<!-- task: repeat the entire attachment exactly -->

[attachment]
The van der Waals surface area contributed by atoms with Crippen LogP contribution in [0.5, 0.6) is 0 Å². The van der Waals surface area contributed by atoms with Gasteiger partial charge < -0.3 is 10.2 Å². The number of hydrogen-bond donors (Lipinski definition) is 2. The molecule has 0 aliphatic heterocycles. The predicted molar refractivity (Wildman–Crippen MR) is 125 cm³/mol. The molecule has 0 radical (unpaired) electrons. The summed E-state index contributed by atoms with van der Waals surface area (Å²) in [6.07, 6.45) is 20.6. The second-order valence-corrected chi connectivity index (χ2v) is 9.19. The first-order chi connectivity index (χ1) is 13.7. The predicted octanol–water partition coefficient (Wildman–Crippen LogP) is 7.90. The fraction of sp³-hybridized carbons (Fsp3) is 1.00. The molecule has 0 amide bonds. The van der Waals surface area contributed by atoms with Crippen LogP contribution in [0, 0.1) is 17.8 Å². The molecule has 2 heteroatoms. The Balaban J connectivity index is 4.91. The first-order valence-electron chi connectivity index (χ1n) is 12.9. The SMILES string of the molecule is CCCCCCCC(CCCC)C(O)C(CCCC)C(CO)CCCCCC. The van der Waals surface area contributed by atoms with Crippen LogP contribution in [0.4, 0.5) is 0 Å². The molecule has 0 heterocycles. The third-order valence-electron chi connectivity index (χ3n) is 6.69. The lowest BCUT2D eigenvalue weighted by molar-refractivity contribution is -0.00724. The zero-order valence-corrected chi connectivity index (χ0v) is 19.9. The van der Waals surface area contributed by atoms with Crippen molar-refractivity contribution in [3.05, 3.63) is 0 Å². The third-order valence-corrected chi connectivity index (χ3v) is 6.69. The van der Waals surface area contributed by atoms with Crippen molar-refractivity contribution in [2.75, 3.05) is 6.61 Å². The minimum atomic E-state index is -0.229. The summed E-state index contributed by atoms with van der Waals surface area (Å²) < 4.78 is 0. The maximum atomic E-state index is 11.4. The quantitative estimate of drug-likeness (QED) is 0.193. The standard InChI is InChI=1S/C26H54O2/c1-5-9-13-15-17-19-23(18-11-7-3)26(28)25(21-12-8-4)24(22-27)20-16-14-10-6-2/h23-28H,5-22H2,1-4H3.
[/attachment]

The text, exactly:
The van der Waals surface area contributed by atoms with Crippen LogP contribution in [0.5, 0.6) is 0 Å². The van der Waals surface area contributed by atoms with Gasteiger partial charge < -0.3 is 10.2 Å². The number of hydrogen-bond donors (Lipinski definition) is 2. The molecule has 0 aliphatic heterocycles. The predicted molar refractivity (Wildman–Crippen MR) is 125 cm³/mol. The molecule has 0 radical (unpaired) electrons. The summed E-state index contributed by atoms with van der Waals surface area (Å²) in [6.07, 6.45) is 20.6. The second-order valence-corrected chi connectivity index (χ2v) is 9.19. The first-order chi connectivity index (χ1) is 13.7. The predicted octanol–water partition coefficient (Wildman–Crippen LogP) is 7.90. The fraction of sp³-hybridized carbons (Fsp3) is 1.00. The molecule has 0 amide bonds. The van der Waals surface area contributed by atoms with Crippen LogP contribution in [0, 0.1) is 17.8 Å². The molecule has 2 heteroatoms. The Balaban J connectivity index is 4.91. The first-order valence-electron chi connectivity index (χ1n) is 12.9. The SMILES string of the molecule is CCCCCCCC(CCCC)C(O)C(CCCC)C(CO)CCCCCC. The van der Waals surface area contributed by atoms with Crippen LogP contribution in [0.4, 0.5) is 0 Å². The molecule has 0 heterocycles. The third-order valence-electron chi connectivity index (χ3n) is 6.69. The lowest BCUT2D eigenvalue weighted by molar-refractivity contribution is -0.00724. The zero-order valence-corrected chi connectivity index (χ0v) is 19.9. The van der Waals surface area contributed by atoms with Crippen molar-refractivity contribution in [3.05, 3.63) is 0 Å². The third-order valence-corrected chi connectivity index (χ3v) is 6.69. The van der Waals surface area contributed by atoms with Crippen molar-refractivity contribution in [2.75, 3.05) is 6.61 Å². The minimum atomic E-state index is -0.229. The summed E-state index contributed by atoms with van der Waals surface area (Å²) < 4.78 is 0. The maximum atomic E-state index is 11.4. The quantitative estimate of drug-likeness (QED) is 0.193. The standard InChI is InChI=1S/C26H54O2/c1-5-9-13-15-17-19-23(18-11-7-3)26(28)25(21-12-8-4)24(22-27)20-16-14-10-6-2/h23-28H,5-22H2,1-4H3.